In Brief

  • [Video 15:33-20:16 – via text] with the promotion of the official Legacy Profiles viewer, LL removed the means for uses to update their Profile pictures via the web feeds. This led to some upset among TPV users as the latter merged and released the code, as no forewarning of the change was given by LL for TPVs to pass on to their users. LL has noted the issue & will attempt to ensure clarification of such changes is given in advance in future.
  • [Video 28:04-37:37] a discussion on the merits (or otherwise) of trying to decrease the number of deltas between LL’s core viewer code and TPVs code bases in order to make merges and general code modification easier, particularly with core functionality.
    • This included a somewhat lengthy discussion on trying to standardise the use of things likes spaces and tabs in code headers, etc. (LL tend towards spaces and will likely continue to do so, at least some TPVs use tabs), and how best to achieve this – a discussion to be carried forward via the open source developers mailing list for discussion.
    • It was also noted that some of the deltas are the result of LL tending towards trying to keep the viewer “simple” to make it easier for newer users, and some TPVs trying to fulfil the needs of more established users by offering functions and capabilities LL have tended to retain as debug settings or turn down (if contributed), which can give rise to additional divergences in code, complicating merges – no definitive decisions were reached, and I refer readers to the video for the full context of the discussions.
  • [Video: 39:59-40:40] LL’s offices will be closed for the Christmas / holiday period from Friday, December 23rd through to start of business on January 2nd, 2023. This means week #52 of 2022 will be designated a No Change period without simulator official viewer releases, and a request the TPVs avoid releases that week. The US Thanksgiving No Change window is still TBA.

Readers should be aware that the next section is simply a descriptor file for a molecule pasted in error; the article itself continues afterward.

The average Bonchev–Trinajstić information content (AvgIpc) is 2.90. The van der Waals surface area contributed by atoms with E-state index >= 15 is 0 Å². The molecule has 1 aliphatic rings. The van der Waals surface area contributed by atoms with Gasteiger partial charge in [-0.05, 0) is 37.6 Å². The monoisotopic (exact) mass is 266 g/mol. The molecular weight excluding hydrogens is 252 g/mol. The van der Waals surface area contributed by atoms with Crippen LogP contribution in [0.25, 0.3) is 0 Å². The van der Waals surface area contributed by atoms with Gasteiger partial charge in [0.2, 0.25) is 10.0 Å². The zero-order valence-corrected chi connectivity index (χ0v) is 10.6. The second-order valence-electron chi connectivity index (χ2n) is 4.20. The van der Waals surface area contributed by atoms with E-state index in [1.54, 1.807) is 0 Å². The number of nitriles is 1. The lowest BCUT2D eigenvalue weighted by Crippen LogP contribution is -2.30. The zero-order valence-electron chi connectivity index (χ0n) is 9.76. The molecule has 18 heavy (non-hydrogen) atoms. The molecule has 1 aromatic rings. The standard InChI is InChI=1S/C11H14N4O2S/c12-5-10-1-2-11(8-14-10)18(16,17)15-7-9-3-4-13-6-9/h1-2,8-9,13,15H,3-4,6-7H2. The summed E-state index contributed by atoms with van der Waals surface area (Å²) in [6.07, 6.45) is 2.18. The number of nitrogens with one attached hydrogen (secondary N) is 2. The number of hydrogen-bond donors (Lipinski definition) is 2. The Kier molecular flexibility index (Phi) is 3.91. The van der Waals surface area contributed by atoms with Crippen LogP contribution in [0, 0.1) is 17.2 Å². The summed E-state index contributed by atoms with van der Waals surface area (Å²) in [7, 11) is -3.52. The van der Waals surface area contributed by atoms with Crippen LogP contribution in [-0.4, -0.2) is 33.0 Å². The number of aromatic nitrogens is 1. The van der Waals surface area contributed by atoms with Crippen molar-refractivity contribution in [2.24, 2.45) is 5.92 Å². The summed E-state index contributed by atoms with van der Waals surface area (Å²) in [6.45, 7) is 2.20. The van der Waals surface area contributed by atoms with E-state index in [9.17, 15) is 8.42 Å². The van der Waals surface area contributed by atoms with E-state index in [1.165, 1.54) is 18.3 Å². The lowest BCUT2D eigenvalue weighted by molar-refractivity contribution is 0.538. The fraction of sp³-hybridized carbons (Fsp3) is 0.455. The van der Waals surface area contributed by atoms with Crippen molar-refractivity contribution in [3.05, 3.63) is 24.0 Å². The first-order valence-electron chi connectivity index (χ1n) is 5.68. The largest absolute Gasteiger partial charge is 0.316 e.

• The last part of the meeting formed a general discussion on rendering, graphics, LL’s commitment to older hardware in common use as far as possible. Please refer to the video for the discussion;  however key points might be:
    • LL are not looking to “raise” the minimum specifications for minimum hardware required to run SL.
    • Rather, that are looking to revise the specifications to indicate what APIs are required in order to run SL (e.g.: Graphics: OpenGL 3.x (minimum); OpenGL 4.x (recommended).
    • The PBR Materials viewer will see OpenGL 2.x deprecated. However, it is estimated that less that 0.5% of Windows systems which use OpenGL 2 (OpenGL 4 has been available for more than a decade), and this is likely to be the result of a failure to update or the fact the hardware is being used by a bot service, rather than in any inability for it to support OpenGL 3 or later.
    • A reminder that Window 8.1 officially reaches end-of-life with Microsoft on January 10th, 2023, as so after that date will be regarded as no longer supported by LL.

Next Meeting

  • Friday, November 25th, 2022.